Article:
Melbourne’ Street Art is quite famous, or at least, communication about it is good enough for people to be aware about it. So, after some research on the web, we’ve decided to explore the small lanes of the city center, ready to shot.
The most famous location is next to the river, where two blogs have be tagged, and retagged, and reretagged…
Not exactly what we were expecting. I thought I would see more stencil creations, less spray “expressions”… Though, on the way, I got caught by one artist. I don’t know who he is. Does anyone know ? Here comes a small image gallery…
In 1835, the Melbourne land was bought to indigenous Australians for a crate of blankets, knives and knick-knacks. “This is the place for a village”, said its founder, John Batman, at the time. Unlike previous settlements such as Sydney or Tasmania, Melbourne was populated with fresh emigrants.
And it seems that the local architecture showcases every single historical phase the country went through over a century: the gold-rush era, the industrial revolution, the British Victorian style at the end of the 19th, the Paris Art Nouveau in the turn of the century, the roaring 1920′ and its Art Deco buildings, the consumers revolution embodied in mural paintings…
On the same block, it is not unusual to find brick premises, neo-classic columns and recent concrete. When not on the same building, like below !
All around the city, creative architecture blossoms, adding a new layer to the urban landscape !
Those two could, for sure, be tagged on European walls as well, especially the one above, I’m sure I’ve already seen such patterns somewhere…
Vishnou and his many arms, Ganesh the elephant, Hanuman the monkey god, Fabien, and Shiva !
Really ??? Does she breathe ??? That’s the question I will address in my coming posts about Benares, also called Varanasi, a land of contrasts, an open field for mixed feelings, from fascination to repulsion…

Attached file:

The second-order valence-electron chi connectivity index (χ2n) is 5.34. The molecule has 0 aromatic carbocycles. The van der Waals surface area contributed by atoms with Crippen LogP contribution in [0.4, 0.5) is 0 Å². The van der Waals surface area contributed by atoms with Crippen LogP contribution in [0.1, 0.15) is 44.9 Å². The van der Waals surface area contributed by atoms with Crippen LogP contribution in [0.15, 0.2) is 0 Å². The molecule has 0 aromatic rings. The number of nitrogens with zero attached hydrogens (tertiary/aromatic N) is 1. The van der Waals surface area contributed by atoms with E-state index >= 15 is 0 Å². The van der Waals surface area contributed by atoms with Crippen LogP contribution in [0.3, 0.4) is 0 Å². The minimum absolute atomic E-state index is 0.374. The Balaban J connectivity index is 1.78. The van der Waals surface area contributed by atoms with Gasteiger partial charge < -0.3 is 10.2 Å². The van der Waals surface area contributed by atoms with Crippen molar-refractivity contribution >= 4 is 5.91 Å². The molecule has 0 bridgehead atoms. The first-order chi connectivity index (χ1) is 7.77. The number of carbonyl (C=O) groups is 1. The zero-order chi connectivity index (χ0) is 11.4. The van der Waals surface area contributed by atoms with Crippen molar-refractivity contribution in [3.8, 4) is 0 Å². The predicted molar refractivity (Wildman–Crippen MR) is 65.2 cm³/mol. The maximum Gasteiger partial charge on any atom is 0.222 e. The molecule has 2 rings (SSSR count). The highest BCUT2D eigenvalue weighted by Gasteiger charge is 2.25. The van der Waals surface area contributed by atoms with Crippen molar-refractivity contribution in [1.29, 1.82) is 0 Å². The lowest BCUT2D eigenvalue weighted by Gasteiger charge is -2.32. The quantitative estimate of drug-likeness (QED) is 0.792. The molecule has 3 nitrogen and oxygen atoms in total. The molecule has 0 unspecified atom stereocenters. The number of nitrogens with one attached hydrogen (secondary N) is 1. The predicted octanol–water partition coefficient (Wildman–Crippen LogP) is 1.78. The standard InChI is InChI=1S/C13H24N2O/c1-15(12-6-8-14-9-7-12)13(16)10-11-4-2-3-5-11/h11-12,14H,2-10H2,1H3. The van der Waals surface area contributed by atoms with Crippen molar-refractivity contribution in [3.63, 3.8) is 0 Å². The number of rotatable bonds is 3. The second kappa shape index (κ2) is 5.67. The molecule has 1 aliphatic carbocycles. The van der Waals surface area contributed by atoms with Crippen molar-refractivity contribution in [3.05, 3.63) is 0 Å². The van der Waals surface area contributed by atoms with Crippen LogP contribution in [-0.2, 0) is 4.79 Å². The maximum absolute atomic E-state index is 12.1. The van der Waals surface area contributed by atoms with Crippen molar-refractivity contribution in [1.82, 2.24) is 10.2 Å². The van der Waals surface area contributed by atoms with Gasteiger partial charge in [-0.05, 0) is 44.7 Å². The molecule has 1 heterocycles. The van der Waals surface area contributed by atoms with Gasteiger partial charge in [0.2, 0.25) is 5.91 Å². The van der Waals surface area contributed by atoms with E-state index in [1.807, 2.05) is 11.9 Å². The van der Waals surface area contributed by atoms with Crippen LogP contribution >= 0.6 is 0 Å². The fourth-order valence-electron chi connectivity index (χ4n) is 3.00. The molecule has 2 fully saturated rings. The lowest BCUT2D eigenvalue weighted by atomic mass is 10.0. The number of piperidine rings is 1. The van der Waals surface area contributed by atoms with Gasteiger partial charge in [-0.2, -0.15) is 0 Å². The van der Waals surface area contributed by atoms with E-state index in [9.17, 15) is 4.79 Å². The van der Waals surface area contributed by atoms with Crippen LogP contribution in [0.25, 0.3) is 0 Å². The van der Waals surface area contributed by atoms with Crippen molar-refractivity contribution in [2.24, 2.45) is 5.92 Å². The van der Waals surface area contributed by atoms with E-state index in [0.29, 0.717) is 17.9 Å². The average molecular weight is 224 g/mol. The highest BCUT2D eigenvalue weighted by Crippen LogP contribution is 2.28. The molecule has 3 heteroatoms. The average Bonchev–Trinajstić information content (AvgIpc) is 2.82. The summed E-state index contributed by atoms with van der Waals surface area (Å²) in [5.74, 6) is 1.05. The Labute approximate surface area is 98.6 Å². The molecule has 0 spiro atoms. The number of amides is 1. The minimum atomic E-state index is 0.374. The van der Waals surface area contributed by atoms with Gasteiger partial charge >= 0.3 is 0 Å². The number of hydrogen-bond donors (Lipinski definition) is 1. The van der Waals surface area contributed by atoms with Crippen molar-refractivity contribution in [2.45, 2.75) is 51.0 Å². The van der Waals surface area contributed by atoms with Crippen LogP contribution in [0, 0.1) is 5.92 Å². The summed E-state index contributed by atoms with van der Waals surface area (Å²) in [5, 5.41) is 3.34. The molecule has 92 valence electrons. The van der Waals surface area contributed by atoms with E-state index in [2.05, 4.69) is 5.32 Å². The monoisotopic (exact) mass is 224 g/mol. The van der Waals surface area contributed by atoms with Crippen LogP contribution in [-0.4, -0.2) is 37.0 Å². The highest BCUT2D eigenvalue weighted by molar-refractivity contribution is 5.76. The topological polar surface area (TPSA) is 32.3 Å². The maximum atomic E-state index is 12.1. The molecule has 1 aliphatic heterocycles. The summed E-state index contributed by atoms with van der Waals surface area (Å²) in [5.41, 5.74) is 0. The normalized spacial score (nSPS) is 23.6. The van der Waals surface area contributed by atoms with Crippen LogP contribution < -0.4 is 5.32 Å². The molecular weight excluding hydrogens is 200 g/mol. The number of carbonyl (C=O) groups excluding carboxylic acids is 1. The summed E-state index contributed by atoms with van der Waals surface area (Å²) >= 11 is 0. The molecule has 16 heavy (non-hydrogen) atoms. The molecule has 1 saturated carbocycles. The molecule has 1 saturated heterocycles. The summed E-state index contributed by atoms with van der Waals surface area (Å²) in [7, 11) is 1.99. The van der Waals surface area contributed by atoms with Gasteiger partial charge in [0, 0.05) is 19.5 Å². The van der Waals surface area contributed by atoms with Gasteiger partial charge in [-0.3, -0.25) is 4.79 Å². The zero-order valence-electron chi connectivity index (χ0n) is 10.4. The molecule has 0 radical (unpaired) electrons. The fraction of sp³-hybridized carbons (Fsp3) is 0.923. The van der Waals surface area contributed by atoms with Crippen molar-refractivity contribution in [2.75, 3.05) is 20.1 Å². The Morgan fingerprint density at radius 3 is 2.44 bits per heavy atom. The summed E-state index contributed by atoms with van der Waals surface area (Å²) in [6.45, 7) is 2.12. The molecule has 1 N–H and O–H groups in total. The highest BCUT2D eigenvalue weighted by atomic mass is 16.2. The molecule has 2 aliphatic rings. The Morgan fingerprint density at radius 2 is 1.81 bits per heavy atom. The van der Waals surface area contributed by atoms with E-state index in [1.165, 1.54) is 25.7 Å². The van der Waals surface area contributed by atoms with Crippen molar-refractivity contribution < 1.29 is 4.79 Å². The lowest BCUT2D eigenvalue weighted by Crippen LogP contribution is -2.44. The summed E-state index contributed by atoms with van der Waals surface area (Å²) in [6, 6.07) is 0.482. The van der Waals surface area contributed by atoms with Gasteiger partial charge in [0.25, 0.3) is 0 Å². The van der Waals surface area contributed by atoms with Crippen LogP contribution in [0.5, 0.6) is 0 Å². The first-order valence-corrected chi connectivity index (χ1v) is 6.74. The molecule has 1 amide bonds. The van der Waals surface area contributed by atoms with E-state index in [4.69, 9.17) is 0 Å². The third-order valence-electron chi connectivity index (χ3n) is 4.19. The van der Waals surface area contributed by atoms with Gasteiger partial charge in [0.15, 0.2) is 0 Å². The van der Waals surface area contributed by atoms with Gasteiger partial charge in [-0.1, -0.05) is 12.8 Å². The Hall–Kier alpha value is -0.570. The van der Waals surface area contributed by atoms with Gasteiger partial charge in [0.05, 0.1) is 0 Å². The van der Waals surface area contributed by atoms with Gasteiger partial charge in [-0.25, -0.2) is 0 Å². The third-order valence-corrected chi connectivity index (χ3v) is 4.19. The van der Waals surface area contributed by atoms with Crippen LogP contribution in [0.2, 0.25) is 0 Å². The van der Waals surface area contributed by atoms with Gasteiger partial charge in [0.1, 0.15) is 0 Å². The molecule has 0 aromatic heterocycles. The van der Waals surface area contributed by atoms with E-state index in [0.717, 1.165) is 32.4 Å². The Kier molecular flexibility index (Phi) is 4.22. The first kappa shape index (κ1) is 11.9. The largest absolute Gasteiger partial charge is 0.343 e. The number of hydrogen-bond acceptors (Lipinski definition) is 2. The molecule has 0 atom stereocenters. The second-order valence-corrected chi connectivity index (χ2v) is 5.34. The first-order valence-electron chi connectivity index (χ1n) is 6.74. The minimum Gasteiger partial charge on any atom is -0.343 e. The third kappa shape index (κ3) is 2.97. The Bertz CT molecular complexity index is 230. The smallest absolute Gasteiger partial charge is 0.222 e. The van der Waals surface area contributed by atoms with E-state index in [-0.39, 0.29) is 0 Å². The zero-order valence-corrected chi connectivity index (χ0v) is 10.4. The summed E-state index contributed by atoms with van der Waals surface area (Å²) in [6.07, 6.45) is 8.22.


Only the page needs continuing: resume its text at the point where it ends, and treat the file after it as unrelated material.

Everywhere in Benares, you can find painted adverts about guesthouses, yoga classes, sweet lassi, etc. Indeed very needed considering the maze those old small streets are. And highly photogenic.
That young man was actually painting an advert about Hindi classes… Not for Indians to get to read but probably for tourists who want to dig into the local culture and reach nirvana some day…
Those signs are primarily aimed at orienting tourists, locals don’t pay much attention to it.
It fits into the ruins as well, adding to the “suranée” atmosphere of the city.
The German Brown Bakery is very well know by tourists, this is one of the first spots address you exchange with other backpackers.
Free wifi. Comes together with free cow shit – Freshness guaranteed!
What about a yoga class with a cow ? They are zen in every circumstance!
No hipsters yet here, but definitely a very trendy city.
Most of the sightseeing is dedicated to the Romanov’ dynasty, as they were killed here, but according to the press it has marketing roots rather than monarchist’ reminiscences.
Perm is a very charming city. A mix of different styles and times:
18th century isbas – wood houses, sometimes sit on a rock ground floor.
19th century old mansions who belonged to merchants, banned by the communists, recently renovated.
20th century brick factories and buildings, ruins where some people leave.
A lot of trees, a lot of street art, a lot of tramways, not many people.
Basically, the city seems oversized for the number of inhabitants in counts. How is it possible to renovate so many blocks ? I guess it is not. And it’s not gonna be. From a tourist perspective though, it offers a never ending frame for pictures, walks, and meditation on History’ cycles…